Edmonton has life against Anaheim because of Leon Draisaitl and the match-up problems he gives the Ducks. And he and Connor McDavid give the Oilers an impressive one-two punch.
About two-thirds of the way through the 2013-14 season, I asked an NHL exec which player he would pick first overall amongst that year’s draft class.
“Actually,” he said. “I’d go with the German kid.”
That German kid of course, was Leon Draisaitl. His competition to go first overall included Aaron Ekblad, Sam Reinhart and Sam Bennett. When it came time to make the selections, Edmonton snagged Draisaitl third overall – behind Ekblad and Reinhart, but before my source’s team had a chance to pick.
And while Ekblad had the strongest case to go first overall, I can guarantee Oilers fans are more than happy to have Draisaitl patrolling the ice in Edmonton, particularly after his hat trick and five-point night sent the Oilers cruising past Anaheim in Game 6 on Sunday.
Edmonton has life because of Draisaitl and the match-up problems he gives the Ducks. His sturdy frame and ability to protect the puck make him difficult to contain on the rush, plus his parting from Connor McDavid’s line means Anaheim has two dangerous units to contend with now. While McDavid and Draisaitl originally looked like Wayne Gretzky and Jari Kurri for the “13 Reasons Why” set, perhaps a more accurate analogy now would be Gretzky and Mark Messier; two fantastic players who largely did damage on different lines (plus Draisaitl’s size is more akin to Messier than Kurri). And obviously McDavid and Draisaitl have a long ways to go before they can literally be considered in the same rarified air as those Hall of Famers, but it’s fun to see their impact in such meaningful contests already.
After all, Draisaitl is older than McDavid, but the German kid is still just 21 years old. He’s coming off a 77-point season, the first in which he played all 82 games in the NHL. Edmonton’s original handling of the youngster seemed a little shaky, when then-GM Craig MacTavish and his regime decided not to send Draisaitl to the world juniors in 2015, only to send him from Edmonton back to the WHL right after the tournament finished (Germany suffered the most there, getting relegated without Draisaitl. They have yet to return to the top level). While the move was frustrating for Draisaitl at the time, it didn’t seem to hurt his development in the long run: he has become the player we expected him to be.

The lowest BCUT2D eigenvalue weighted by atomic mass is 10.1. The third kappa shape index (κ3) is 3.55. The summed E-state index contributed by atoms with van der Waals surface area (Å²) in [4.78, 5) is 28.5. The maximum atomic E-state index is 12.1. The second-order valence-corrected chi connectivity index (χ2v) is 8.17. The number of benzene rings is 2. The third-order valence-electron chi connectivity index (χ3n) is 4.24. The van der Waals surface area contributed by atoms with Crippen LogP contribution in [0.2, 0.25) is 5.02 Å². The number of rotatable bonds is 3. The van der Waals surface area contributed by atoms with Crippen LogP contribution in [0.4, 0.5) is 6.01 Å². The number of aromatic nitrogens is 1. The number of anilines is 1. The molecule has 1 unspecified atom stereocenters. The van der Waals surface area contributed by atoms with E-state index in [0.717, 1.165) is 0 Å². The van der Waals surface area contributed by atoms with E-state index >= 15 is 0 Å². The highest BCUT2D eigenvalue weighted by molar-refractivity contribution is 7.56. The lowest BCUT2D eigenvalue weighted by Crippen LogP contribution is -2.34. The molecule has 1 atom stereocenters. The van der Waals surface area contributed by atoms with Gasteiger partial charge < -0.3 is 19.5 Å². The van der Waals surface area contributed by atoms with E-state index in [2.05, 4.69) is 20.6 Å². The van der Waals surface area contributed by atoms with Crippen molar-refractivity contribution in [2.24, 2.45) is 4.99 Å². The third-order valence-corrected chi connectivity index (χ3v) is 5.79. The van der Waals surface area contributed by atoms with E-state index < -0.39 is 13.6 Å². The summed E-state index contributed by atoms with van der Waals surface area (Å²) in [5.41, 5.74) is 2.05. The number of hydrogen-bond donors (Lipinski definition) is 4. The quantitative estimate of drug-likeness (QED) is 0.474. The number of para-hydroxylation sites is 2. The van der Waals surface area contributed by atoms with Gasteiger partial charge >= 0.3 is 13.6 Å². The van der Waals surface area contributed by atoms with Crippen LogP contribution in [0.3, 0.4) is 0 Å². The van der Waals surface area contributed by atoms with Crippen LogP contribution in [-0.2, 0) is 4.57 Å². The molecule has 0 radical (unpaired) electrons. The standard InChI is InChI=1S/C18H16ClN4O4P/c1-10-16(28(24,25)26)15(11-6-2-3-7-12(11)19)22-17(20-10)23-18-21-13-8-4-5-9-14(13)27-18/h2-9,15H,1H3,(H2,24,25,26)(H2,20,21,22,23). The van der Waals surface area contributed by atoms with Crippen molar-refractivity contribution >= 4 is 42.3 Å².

Now, the fun question brings the 2014 draft back into the conversation. With the benefit of hindsight, where does Draisaitl go? Ekblad has been solid in the NHL, just as expected. But he has also been beset by injury woes lately – something that, to be fair, could not have been predicted on draft day.
Reinhart has finished third in scoring for the Buffalo Sabres the past two seasons, though he hasn’t cracked the 50-point barrier yet. We also assumed Buffalo would be better by now thanks to a number of high draft picks like him.
Bennett has been up and down in Calgary, but really suffered through the 2016-17 campaign.
Funny enough, the ‘Big Four’ from that draft class have received stiff competition from kids drafted slightly later in 2014. For example, where do David Pastrnak, William Nylander, Nikolaj Ehlers or even Viktor Arvidsson fit into the conversation? Sure, it happens every year, but it is interesting to reflect back.
What is relevant to this season is that despite coming from a non-power country, Draisaitl was judged on his merits, not his nationality. That may sound like a given, but Anze Kopitar was infamously passed over by at least one GM because the future Selke winner and two-time Stanley Cup champion came from tiny Slovenia. You can argue that Draisaitl beat that bias by playing in the WHL with Prince Albert for two seasons before he was taken, but Kopitar was playing in Sweden at the time – just like top-five picks such as Victor Hedman, Nicklas Backstrom and the Sedin twins.
This season, we will likely see Nico Hischier become the highest-drafted Swiss player of all time. Will he end up making the same impact in the NHL as Draisaitl already has? Tough to say. But Draisaitl is setting the bar pretty high right now and the Oilers have a shot at the third round because of him.